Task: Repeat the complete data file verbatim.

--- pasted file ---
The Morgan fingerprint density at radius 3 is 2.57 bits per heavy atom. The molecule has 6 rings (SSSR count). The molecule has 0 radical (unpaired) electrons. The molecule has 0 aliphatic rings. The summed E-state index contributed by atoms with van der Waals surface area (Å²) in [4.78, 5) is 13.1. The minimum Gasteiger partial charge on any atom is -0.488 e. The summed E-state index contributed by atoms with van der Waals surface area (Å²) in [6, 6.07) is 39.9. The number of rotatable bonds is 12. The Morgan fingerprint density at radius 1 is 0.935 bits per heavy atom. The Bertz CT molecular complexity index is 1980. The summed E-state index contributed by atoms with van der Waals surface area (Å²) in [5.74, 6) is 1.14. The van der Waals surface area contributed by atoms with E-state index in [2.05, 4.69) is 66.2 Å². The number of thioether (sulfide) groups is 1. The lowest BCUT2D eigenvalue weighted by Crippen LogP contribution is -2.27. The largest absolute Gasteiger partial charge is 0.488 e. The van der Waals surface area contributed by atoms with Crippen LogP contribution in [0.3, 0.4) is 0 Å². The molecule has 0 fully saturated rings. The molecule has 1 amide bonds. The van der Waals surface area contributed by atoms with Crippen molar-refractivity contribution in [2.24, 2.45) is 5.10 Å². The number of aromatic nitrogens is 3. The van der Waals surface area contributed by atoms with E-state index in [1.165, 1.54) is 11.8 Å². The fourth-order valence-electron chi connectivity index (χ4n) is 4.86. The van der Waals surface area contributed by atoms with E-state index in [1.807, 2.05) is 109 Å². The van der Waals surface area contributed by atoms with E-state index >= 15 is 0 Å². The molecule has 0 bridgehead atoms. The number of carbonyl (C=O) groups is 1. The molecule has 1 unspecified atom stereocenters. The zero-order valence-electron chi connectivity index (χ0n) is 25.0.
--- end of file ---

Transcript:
The Morgan fingerprint density at radius 3 is 2.57 bits per heavy atom. The molecule has 6 rings (SSSR count). The molecule has 0 radical (unpaired) electrons. The molecule has 0 aliphatic rings. The summed E-state index contributed by atoms with van der Waals surface area (Å²) in [4.78, 5) is 13.1. The minimum Gasteiger partial charge on any atom is -0.488 e. The summed E-state index contributed by atoms with van der Waals surface area (Å²) in [6, 6.07) is 39.9. The number of rotatable bonds is 12. The Morgan fingerprint density at radius 1 is 0.935 bits per heavy atom. The Bertz CT molecular complexity index is 1980. The summed E-state index contributed by atoms with van der Waals surface area (Å²) in [5.74, 6) is 1.14. The van der Waals surface area contributed by atoms with E-state index in [2.05, 4.69) is 66.2 Å². The number of thioether (sulfide) groups is 1. The lowest BCUT2D eigenvalue weighted by Crippen LogP contribution is -2.27. The largest absolute Gasteiger partial charge is 0.488 e. The van der Waals surface area contributed by atoms with Crippen LogP contribution in [0.3, 0.4) is 0 Å². The molecule has 0 fully saturated rings. The molecule has 1 amide bonds. The van der Waals surface area contributed by atoms with Crippen molar-refractivity contribution in [2.24, 2.45) is 5.10 Å². The number of aromatic nitrogens is 3. The van der Waals surface area contributed by atoms with E-state index in [1.165, 1.54) is 11.8 Å². The fourth-order valence-electron chi connectivity index (χ4n) is 4.86. The van der Waals surface area contributed by atoms with E-state index in [1.807, 2.05) is 109 Å². The van der Waals surface area contributed by atoms with E-state index >= 15 is 0 Å². The molecule has 0 bridgehead atoms. The number of carbonyl (C=O) groups is 1. The molecule has 1 unspecified atom stereocenters. The zero-order valence-electron chi connectivity index (χ0n) is 25.0.